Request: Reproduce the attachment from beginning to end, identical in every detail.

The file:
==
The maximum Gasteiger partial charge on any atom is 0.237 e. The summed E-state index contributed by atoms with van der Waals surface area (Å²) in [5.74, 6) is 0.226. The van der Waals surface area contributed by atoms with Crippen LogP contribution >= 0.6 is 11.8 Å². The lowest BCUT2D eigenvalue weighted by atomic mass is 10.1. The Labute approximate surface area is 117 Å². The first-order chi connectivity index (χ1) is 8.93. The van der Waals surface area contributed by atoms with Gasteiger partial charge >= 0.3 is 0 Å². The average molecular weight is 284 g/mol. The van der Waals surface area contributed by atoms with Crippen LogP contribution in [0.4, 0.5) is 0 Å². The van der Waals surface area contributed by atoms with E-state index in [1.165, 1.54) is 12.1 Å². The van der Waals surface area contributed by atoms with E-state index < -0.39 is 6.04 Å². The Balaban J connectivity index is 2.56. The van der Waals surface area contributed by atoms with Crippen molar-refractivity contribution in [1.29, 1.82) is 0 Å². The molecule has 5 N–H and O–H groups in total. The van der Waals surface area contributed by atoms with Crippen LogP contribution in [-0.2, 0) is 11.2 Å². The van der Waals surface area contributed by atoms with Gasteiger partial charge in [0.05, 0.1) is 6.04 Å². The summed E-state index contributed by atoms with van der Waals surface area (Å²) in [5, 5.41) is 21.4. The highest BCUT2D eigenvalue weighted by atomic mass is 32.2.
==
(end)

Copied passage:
The maximum Gasteiger partial charge on any atom is 0.237 e. The summed E-state index contributed by atoms with van der Waals surface area (Å²) in [5.74, 6) is 0.226. The van der Waals surface area contributed by atoms with Crippen LogP contribution >= 0.6 is 11.8 Å². The lowest BCUT2D eigenvalue weighted by atomic mass is 10.1. The Labute approximate surface area is 117 Å². The first-order chi connectivity index (χ1) is 8.93. The van der Waals surface area contributed by atoms with Gasteiger partial charge >= 0.3 is 0 Å². The average molecular weight is 284 g/mol. The van der Waals surface area contributed by atoms with Crippen LogP contribution in [0.4, 0.5) is 0 Å². The van der Waals surface area contributed by atoms with E-state index in [1.165, 1.54) is 12.1 Å². The van der Waals surface area contributed by atoms with E-state index < -0.39 is 6.04 Å². The Balaban J connectivity index is 2.56. The van der Waals surface area contributed by atoms with Crippen molar-refractivity contribution in [1.29, 1.82) is 0 Å². The molecule has 5 N–H and O–H groups in total. The van der Waals surface area contributed by atoms with Crippen LogP contribution in [-0.2, 0) is 11.2 Å². The van der Waals surface area contributed by atoms with Gasteiger partial charge in [0.05, 0.1) is 6.04 Å². The summed E-state index contributed by atoms with van der Waals surface area (Å²) in [5, 5.41) is 21.4. The highest BCUT2D eigenvalue weighted by atomic mass is 32.2.